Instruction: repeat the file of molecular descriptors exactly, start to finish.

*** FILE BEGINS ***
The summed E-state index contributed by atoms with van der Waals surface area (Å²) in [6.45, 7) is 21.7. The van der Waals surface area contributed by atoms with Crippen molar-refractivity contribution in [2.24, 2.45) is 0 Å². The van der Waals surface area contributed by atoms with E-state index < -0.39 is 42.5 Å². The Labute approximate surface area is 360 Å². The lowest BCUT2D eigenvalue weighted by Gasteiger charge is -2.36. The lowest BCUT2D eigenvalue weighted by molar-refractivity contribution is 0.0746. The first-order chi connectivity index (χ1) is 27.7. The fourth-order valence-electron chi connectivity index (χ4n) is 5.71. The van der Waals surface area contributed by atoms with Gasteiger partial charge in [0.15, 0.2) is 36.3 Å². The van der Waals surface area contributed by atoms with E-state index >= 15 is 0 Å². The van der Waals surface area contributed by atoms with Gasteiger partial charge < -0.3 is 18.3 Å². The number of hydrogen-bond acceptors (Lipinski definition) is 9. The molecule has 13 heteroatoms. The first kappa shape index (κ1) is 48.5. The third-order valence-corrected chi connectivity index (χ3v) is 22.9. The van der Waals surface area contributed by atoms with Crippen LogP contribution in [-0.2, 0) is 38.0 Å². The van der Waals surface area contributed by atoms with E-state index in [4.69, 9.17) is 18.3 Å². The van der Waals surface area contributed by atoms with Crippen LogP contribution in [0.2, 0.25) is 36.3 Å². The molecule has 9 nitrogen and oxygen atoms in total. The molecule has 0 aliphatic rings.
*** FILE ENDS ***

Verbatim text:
The summed E-state index contributed by atoms with van der Waals surface area (Å²) in [6.45, 7) is 21.7. The van der Waals surface area contributed by atoms with Crippen molar-refractivity contribution in [2.24, 2.45) is 0 Å². The van der Waals surface area contributed by atoms with E-state index < -0.39 is 42.5 Å². The Labute approximate surface area is 360 Å². The lowest BCUT2D eigenvalue weighted by Gasteiger charge is -2.36. The lowest BCUT2D eigenvalue weighted by molar-refractivity contribution is 0.0746. The first-order chi connectivity index (χ1) is 27.7. The fourth-order valence-electron chi connectivity index (χ4n) is 5.71. The van der Waals surface area contributed by atoms with Gasteiger partial charge in [0.15, 0.2) is 36.3 Å². The van der Waals surface area contributed by atoms with E-state index >= 15 is 0 Å². The van der Waals surface area contributed by atoms with Gasteiger partial charge < -0.3 is 18.3 Å². The number of hydrogen-bond acceptors (Lipinski definition) is 9. The molecule has 13 heteroatoms. The first kappa shape index (κ1) is 48.5. The third-order valence-corrected chi connectivity index (χ3v) is 22.9. The van der Waals surface area contributed by atoms with Crippen LogP contribution in [-0.2, 0) is 38.0 Å². The van der Waals surface area contributed by atoms with E-state index in [4.69, 9.17) is 18.3 Å². The van der Waals surface area contributed by atoms with Crippen LogP contribution in [0.2, 0.25) is 36.3 Å². The molecule has 9 nitrogen and oxygen atoms in total. The molecule has 0 aliphatic rings.